Friday, June 15, 2007

Real Common Ground

About twenty years ago, I had the privilege of being the guest of the Swedish government to learn more about Sweden's approach to sexuality issues. On one of the days, the small group of us visited a school, watched a sex education class, and asked the teenagers questions.

In Sweden, like most of Scandanavia and the rest of Europe, teenagers begin having sexual intercourse about the same time as U.S. teenagers but have a fraction of the pregnancies, births, and abortions than our teens do. They have sex education for the primary grades on up and easy access to contraception. I asked the group, "Can you imagine a circumstance where you might not use birth control?"

There was silence.

I thought perhaps they didn't understand. I explained that in the United States, many teenagers didn't use birth control.

They looked puzzled. Finally one said, "But, that would be silly unless you wanted to get pregnant. It would be like driving through a red light. Why would your teenagers do that?"

I've thought about them this week as I have continued to be bothered by Mrs. Clinton's public statement last week "Yes, Yes" she would agree to a policy goal of "reducing the decisions for abortion to zero". She then went on to chide both sides because they had not been willing to seek common ground.

But, Mrs. Clinton knows better than that. The piece of legislation she is sponsoring, Prevention First, is all about that common ground. And that common ground is about preventing abortions by preventing unintended pregnancies in the first place through comprehensive sexuality education and accessible contraceptive services. As we say in our Open Letter to Religious Leaders on Abortion as a Moral Decision, it is precisely because life is so precious, that it should never be created carelessly.

The fact is that abortion must be safe, legal, rare, and accessible (a word that I have talked with Mrs. Clinton and her staff about several times but have failed to get them to adopt.) We must NOT make abortion rarer by making it harder to get. Because contraceptives fail (over half of women who have an abortion had used a contraceptive method the month they got pregnant), because of compromising fetal health issues that don't emerge until well along in the pregnancy and life threatening complications of pregnancy, there will always be some abortions.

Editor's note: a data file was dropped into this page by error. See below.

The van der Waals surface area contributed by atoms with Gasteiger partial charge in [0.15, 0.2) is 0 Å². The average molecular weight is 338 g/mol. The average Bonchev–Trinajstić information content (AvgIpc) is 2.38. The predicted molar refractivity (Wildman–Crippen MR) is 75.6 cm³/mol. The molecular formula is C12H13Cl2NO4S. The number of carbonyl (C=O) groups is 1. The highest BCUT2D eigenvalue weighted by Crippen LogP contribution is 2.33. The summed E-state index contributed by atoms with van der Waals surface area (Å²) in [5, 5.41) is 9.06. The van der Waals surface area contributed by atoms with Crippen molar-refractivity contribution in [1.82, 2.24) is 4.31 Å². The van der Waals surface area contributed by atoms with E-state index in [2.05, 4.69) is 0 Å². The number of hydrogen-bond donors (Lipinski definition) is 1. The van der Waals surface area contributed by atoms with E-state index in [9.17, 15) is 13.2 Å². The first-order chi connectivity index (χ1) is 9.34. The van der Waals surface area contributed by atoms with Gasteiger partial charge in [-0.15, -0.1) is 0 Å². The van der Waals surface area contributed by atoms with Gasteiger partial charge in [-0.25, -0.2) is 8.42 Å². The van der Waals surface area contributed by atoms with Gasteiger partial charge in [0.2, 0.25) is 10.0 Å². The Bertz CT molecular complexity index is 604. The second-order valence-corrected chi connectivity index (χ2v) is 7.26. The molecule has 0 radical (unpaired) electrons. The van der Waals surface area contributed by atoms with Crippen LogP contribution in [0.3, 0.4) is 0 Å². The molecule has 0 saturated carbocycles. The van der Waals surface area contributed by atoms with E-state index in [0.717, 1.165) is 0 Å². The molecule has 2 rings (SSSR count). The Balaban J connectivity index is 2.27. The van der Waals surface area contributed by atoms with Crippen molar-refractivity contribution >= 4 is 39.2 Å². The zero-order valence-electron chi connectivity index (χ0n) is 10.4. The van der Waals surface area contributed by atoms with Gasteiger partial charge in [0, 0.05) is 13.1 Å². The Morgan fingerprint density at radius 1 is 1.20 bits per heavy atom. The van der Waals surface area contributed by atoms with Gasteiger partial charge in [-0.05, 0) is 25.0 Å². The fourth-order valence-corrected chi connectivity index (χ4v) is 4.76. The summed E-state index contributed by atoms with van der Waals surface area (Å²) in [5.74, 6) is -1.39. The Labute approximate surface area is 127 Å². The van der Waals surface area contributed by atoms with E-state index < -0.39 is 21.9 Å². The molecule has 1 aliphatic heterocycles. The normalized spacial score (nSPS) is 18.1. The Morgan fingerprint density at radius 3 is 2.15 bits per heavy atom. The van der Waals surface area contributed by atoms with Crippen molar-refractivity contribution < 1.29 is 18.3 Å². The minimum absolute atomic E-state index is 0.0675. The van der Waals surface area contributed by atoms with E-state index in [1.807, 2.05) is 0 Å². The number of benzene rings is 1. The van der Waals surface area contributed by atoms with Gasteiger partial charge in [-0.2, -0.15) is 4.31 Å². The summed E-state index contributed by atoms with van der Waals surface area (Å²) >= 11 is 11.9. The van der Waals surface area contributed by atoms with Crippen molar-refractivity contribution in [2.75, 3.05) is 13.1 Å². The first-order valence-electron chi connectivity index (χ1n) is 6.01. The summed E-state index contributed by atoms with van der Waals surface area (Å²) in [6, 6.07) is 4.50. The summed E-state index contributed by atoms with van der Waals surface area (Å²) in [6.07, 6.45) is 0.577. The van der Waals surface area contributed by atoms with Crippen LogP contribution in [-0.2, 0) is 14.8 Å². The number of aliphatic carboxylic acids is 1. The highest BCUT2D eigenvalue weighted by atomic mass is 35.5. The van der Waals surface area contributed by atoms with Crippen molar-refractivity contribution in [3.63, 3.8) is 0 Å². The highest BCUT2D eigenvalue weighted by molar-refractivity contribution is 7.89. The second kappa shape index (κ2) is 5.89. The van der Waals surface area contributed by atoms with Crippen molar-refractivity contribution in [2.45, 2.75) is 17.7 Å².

But surely we can learn the lessons of other developed countries: provide lifespan sexuality education, provide easily accessible contraceptive services, provide adequate support for pregnant women and their children and abortion rates come down. The abortion rate in Belgium is 7 per 1000 women of childbearing age; in the U.S., it's 21. (But in Peru where abortion is illegal, it's 56.)

And raise our teenagers to become adults who think that having sex without using contraception is silly.

4 comments:

Anonymous said...

Can't really argue against frightening common sense - nice one!

Michael said...

"(over half of women who have an abortion had used a contraceptive method the month they got pregnant)"

This is a little misleading. Did they use contraception regularly and correctly? Survey says... no. The data I have seen varies, but at most about 16% of women getting abortions claim to have used contraception properly and consistently and gotten pregnant anyway (and I have seen as little as 5%). Less than 1 percent were raped.

So why are so many people behaving so irresponsibly? Is more sex education really going to help? Who exactly is not receiving the message that sex without birth control leads to pregnancy? And who can't get contraception?

You think abortions should be legal. You also advocate a liberal approach to issues surrounding sexuality and abortion. How is this "common ground," and not just advocacy for your views? Not that it's wrong to advocate for your views, but why pretend like it's something else?

Anonymous said...

How many teenagers and young adults in the US KNOW about the different varieties of contraceptives as well as how to use them? Growing up in Baltimore city, its frightenly scary the "methods" that some people employ to avoid pregnancies. It is still believed that virgins cannot get pregnant the first time, or she is on her period, or if the girl is on top. Or they have the misfortune of being subjected to abstinence only education where full-out lies are told to impressionable teenagers, calling all forms of birth control "murder of god's children" or claiming that condoms only work 65% of the time, so when these teenagers do have premarital sex, and the vast majority will, they are much more likely to forget the birth control, and are that much more likely to contract an STI/AIDS or get an unwanted pregnancy.

So yesm, the US has a HUGE problem with sexual education. The fact of the matter is, our youth are NOT being taught anything useful about contraceptives and eventual those teenagers will grow into adults with the same lack of information on birth control.

Why are so many people behaving irresponsibly? Because when it comes to sex, this country breeds ignorance at a young age and they cultivate it throughout their entire lives.

Sexual education will definitely help. Sexual education where correct and non-bias, truthful and free education is given, without religious influence and outright lies.

Anonymous said...

What people are forgetting is that the ENTIRE educational system in the U.S. is leaving our students ignorant.

By comparison with other countries our young people perform poorly at math, science, geography and even our own history. Sex education is just one of the problems with ous schools